Respecting all forms of storytelling


Mari Pletta

The Sidekick staff writer Pramika Kadari, displaying her manga book, Death Note by Tsugumi Ohba, thinks all forms of storytelling should be equally respected. In addition to graphic novels, Kadari thinks spending time watching television programing is a part of storytelling and beneficial.

Pramika Kadari, Staff Writer


As children, many are repeatedly told by their parents to stop wasting their time watching television, to switch out the screen for a book.


In school, teachers often refuse to accept graphic novels as “real books,” saying that students must choose something different to read. Among peers, avid anime-watchers are sometimes viewed as strange.


While reading traditional novels does have certain benefits over consuming graphic novels, anime or television, at their core they are all only variations of the same thing: storytelling. The idea that novels are the only respectable form of stories is nothing more than a long-standing stereotype burned into the general public’s mind.


Coppell High School creative writing teacher Matthew Bowden agrees that television has grown to the point where automatically judging it as a waste of time would be foolish.


“To say watching television isn’t intelligent is just outdated,” Bowden said. “I like fiction that points out and explores true things about human nature, and television can definitely do that.”


Graphic novels are generally criticized as well, for many believe they have nothing more to offer than mindless action and humor. However, despite the fact that I am an avid reader of traditional novels, some of my favorite stories are those of “manga” – Japanese graphic novels.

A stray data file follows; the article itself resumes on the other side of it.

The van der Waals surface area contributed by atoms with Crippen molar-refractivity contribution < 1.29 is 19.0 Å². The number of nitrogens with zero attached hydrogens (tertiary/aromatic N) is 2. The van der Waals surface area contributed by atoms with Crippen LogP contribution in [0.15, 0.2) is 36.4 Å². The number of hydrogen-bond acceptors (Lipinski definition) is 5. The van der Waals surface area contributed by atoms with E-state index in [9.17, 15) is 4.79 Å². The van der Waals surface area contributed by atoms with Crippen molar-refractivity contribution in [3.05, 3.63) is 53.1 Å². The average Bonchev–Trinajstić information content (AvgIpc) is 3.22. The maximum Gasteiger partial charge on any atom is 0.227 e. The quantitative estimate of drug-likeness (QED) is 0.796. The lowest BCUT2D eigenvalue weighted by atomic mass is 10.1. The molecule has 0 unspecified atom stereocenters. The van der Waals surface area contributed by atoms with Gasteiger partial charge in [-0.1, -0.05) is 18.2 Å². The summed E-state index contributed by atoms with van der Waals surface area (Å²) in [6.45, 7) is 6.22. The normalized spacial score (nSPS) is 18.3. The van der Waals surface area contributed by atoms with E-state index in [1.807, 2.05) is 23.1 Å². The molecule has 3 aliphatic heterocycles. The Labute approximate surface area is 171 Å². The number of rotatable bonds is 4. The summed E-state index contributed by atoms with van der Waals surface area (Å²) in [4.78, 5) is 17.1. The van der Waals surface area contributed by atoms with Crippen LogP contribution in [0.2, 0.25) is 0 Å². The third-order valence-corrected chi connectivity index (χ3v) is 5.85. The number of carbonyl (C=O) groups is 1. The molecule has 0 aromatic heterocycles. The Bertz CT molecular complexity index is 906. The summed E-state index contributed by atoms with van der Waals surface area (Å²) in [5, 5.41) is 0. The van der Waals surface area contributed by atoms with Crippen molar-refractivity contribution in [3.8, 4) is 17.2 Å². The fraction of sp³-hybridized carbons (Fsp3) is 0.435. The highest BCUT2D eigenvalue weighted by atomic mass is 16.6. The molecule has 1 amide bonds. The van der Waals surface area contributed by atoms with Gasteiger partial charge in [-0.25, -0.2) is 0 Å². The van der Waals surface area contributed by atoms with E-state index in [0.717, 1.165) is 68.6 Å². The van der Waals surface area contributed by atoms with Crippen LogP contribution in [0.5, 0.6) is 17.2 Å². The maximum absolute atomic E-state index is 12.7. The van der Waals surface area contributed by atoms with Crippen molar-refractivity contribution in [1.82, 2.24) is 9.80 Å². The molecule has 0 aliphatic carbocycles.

Out of the hundreds of traditional American books I have read, a large percentage are not as well written as manga such as Naruto, Hunter x Hunter, Death Note, Angel Beats and Fullmetal Alchemist. These series have well-developed characters, important themes and an interesting plot, just as most good books do.


“A lot of my favorite anime and TV shows have really big themes and ideas,” CHS senior creative writing and art student Kim McDonald said.


“Anime” is the common name for animated Japanese shows, and they are often adaptations of manga. Regarding almost all the manga mentioned above, their animated versions are nearly identical to the source material, and in some ways are actually a better version of it-simply because of the shows’ added elements that are impossible to display on the page of a book. The same idea applies to movies and American television.


“There’s so many fantastic aspects of anime and movies,” McDonald said. “You have the awesome cinematography, art and animation, as well as the soundtrack.”


Although I love these alternative forms of storytelling, it is undeniable that reading fiction does do things for people that watching fiction cannot do.


“When you read, you build reading stamina, which is important for anyone,” Bowden said. “The more you read, the more you develop your vocabulary, too. Reading also helps you grow as a writer, which you won’t get from television.”


However, the fact that reading provides benefits that other forms of storytelling cannot does not mean these other forms are a waste of time or unintelligent. I am not saying that reading is not an amazing thing to do, but we should respect all stories, regardless of whether they are portrayed through ink on a page or pixels on a screen.


Follow Pramika @pramika_kadari